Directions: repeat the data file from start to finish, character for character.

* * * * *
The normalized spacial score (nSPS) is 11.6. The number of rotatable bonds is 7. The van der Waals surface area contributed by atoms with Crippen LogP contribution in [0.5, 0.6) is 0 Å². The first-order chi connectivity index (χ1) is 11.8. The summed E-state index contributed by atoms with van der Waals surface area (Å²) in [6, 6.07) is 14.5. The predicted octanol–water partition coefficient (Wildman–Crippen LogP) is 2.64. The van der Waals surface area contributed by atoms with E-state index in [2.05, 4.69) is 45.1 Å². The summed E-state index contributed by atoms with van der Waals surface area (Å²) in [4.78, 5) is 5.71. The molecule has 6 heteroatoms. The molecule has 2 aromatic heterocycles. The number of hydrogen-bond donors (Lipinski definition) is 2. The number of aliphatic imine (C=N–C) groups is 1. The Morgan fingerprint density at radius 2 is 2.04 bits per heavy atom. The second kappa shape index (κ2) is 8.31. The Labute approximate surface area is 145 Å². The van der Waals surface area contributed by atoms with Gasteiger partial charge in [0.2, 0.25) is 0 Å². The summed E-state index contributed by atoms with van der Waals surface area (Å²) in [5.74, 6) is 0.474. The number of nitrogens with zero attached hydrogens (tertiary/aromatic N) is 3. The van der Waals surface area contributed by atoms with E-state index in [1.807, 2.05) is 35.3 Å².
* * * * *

The normalized spacial score (nSPS) is 11.6. The number of rotatable bonds is 7. The van der Waals surface area contributed by atoms with Crippen LogP contribution in [0.5, 0.6) is 0 Å². The first-order chi connectivity index (χ1) is 11.8. The summed E-state index contributed by atoms with van der Waals surface area (Å²) in [6, 6.07) is 14.5. The predicted octanol–water partition coefficient (Wildman–Crippen LogP) is 2.64. The van der Waals surface area contributed by atoms with E-state index in [2.05, 4.69) is 45.1 Å². The summed E-state index contributed by atoms with van der Waals surface area (Å²) in [4.78, 5) is 5.71. The molecule has 6 heteroatoms. The molecule has 2 aromatic heterocycles. The number of hydrogen-bond donors (Lipinski definition) is 2. The number of aliphatic imine (C=N–C) groups is 1. The Morgan fingerprint density at radius 2 is 2.04 bits per heavy atom. The second kappa shape index (κ2) is 8.31. The Labute approximate surface area is 145 Å². The van der Waals surface area contributed by atoms with Gasteiger partial charge in [0.2, 0.25) is 0 Å². The summed E-state index contributed by atoms with van der Waals surface area (Å²) in [5.74, 6) is 0.474. The number of nitrogens with zero attached hydrogens (tertiary/aromatic N) is 3. The van der Waals surface area contributed by atoms with E-state index in [1.807, 2.05) is 35.3 Å².